I collect things, both natural and man-made and unconsciously arrange them often like an altar. In my Manhattan studio I have a window which is essential and a view of the Hudson which is a bonus, a restorative element of nature. On the wide sill of the window is where my main altar arrangement is. There is something calming and centering to have this there. Some pieces that form this arrangement are an amethyst colored crystal ball, seashells, pebbles, an incense burner, a couple of candles, a small statue of Ganesha, etc. On shelves I also have objects that I relate to for some reason, along with supplies. I have a couple of worktables and an easel. I also use the walls to work on. Photographs and art images are on the walls and shelves for inspiration, but very selectively chosen. It is a peaceful space that evokes what makes me tick and where painting is done as a meditation.
Drying time for all media can be sped up with the installation of a small bank of radiant heat lamps. I have such a setup which is hung over a table. I put the equipment away during the summer when direct sunlight at the side of my studio does the trick.
Gordon Pruitt, UK
Its handy to have a quickly mobile projector pod so that images and sizes can be superimposed to give an idea what you're doing and to plan and layout paintings. A weighted pod providing several projector heights is made to roll on castors. Two projectors, one above the other, are also useful. While there are a great many artist-specific projectors, both opaque and transparency, the standard is still the Kodak Carousel. Here in Denmark I have purchased several second-hand ones. They have a range of useful lenseszoom, wide-angle etc. Some artists here are using LCD computer projectors which can screen and blow up virtually any digital image including everything on the internet.
Nils Olsen Marling, Denmark
I find that halogen light is cleaner. Full spectrum halogen is the best. The incandescent light bulbs create a yellow glaze over your painting pigment colors and can be very deceptive. I have areas of the studio where there are incandescent only or both combined to see the difference. This also gives me an idea of how a painting will appear under different lighting in a client's home. I have a halogen spotlight that illuminates my secondary easel. This is where I place a painting to present it to clients. It serves to show the painting in the same lighting under which it was created, and shows the pigments in their intended values and hue. As colour is very important and critical to the communication of my concepts, lighting requires careful consideration in all stages of my painting process.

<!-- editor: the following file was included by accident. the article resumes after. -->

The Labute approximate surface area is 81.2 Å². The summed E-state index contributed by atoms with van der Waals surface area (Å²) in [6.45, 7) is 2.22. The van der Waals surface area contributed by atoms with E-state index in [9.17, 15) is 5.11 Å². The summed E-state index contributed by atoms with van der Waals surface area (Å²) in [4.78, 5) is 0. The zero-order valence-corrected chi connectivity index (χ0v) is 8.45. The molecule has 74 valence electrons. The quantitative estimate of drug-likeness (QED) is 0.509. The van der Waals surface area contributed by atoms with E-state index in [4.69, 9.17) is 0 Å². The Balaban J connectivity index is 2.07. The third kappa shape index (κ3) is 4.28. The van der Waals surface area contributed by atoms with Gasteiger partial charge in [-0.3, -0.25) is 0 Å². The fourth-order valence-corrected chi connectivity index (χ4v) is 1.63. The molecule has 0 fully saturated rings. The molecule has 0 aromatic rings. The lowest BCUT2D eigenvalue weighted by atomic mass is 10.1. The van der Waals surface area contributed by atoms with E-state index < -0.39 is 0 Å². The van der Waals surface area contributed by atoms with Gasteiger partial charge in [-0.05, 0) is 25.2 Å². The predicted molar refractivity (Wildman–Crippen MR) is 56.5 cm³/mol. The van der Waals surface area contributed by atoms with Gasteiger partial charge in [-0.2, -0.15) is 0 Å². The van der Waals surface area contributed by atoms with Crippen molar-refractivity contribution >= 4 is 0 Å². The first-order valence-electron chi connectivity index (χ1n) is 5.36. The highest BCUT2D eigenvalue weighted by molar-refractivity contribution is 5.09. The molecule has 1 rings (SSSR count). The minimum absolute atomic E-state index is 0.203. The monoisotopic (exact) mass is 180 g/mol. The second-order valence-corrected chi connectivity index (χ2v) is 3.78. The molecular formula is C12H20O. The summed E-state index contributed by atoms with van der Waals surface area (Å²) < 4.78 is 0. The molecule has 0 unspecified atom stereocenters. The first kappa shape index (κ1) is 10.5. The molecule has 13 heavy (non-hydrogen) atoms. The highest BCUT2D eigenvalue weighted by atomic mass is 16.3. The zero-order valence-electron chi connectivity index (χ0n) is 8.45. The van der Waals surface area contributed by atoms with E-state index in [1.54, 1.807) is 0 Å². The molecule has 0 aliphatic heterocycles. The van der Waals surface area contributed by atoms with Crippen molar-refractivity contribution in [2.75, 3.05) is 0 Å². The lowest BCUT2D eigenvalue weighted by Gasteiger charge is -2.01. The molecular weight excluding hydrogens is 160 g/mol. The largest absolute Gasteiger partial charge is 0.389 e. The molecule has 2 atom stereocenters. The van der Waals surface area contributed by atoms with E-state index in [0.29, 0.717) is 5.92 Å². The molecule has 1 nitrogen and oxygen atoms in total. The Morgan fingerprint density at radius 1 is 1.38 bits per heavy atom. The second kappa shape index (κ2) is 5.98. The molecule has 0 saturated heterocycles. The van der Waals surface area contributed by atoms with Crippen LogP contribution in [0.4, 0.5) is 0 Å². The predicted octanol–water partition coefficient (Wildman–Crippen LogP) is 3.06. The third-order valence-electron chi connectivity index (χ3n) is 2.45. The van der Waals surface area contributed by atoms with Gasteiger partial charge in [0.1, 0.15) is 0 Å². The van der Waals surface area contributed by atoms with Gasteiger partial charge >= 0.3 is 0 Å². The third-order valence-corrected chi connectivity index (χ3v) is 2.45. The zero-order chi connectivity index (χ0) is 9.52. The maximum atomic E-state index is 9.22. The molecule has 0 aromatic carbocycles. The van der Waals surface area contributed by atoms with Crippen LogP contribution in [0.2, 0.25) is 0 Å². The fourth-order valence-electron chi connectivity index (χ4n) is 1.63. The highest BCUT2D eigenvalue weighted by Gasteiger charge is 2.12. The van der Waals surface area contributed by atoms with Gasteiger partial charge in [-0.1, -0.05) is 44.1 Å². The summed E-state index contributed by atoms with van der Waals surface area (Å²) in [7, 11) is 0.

Deborah Putman, Surrey, BC, Canada email@example.com
I had a small bell attached to the main entry as its gentle tinkle was less disturbing than a harsh knock. There was also a note attached to the door, "Knock only if bleeding profusely!"
Christy Mitchell, Comox, B.C. Canada, firstname.lastname@example.org
+Need more room
I disagree with the suggestion to keep everything in the studio flexible. One of the best things I did was a solid wall of floor to ceiling closets where I can store books, materials, props, lights, CDs, etc. Serves to insulate the studio from outside noise, heat and cold, too. Storage is out of sight, but accessible. I can move big paintings off the easel and hang them in front of the closet doors for review. Something that wasn't mentioned was a water source - a bar sink in my case, with a long countertop where I can lay out brushes to dry. I failed to put a trap in that drain, which would have been a good idea. I put in traditional double-pane sash windows, but now find where they meet in the middle of the frame to be really distracting from my wonderful view. I would put in solid pane windows with a crank at the top or bottom next time. Allow 3 times as much as you think you'll need for canvas storage. Packing materials and crates end up in this rack, as well as a few paintings, and I need much, much more room.
Cassandra James, Texas email@example.com
Dream Sewing Spaces, Design and Organization for Spaces, Small and Large... was written by a kitchen planner, Lynette Raney Black and published by Palmer & Pletsch. The book focuses on details for designing a great sewing room, but it's also useful for the artist. Ms Black uses her knowledge of kitchen design to help one plan details such as the ergonomics of cabinet design ... planning work triangles, heights of counters, artificial light and it's placement, storage inside drawers and cabinets, pantry storage of seldom used items. She advocates using modular kitchen cabinets for studio furnishing, including building moveable tables out of cabinetry. The book is full of color photos of studios, including mine, as it was set up when I still used it for sewing. I didn't use the book to plan my studio, but did use the author's services and methods. It's available from Amazon.com for $13.96.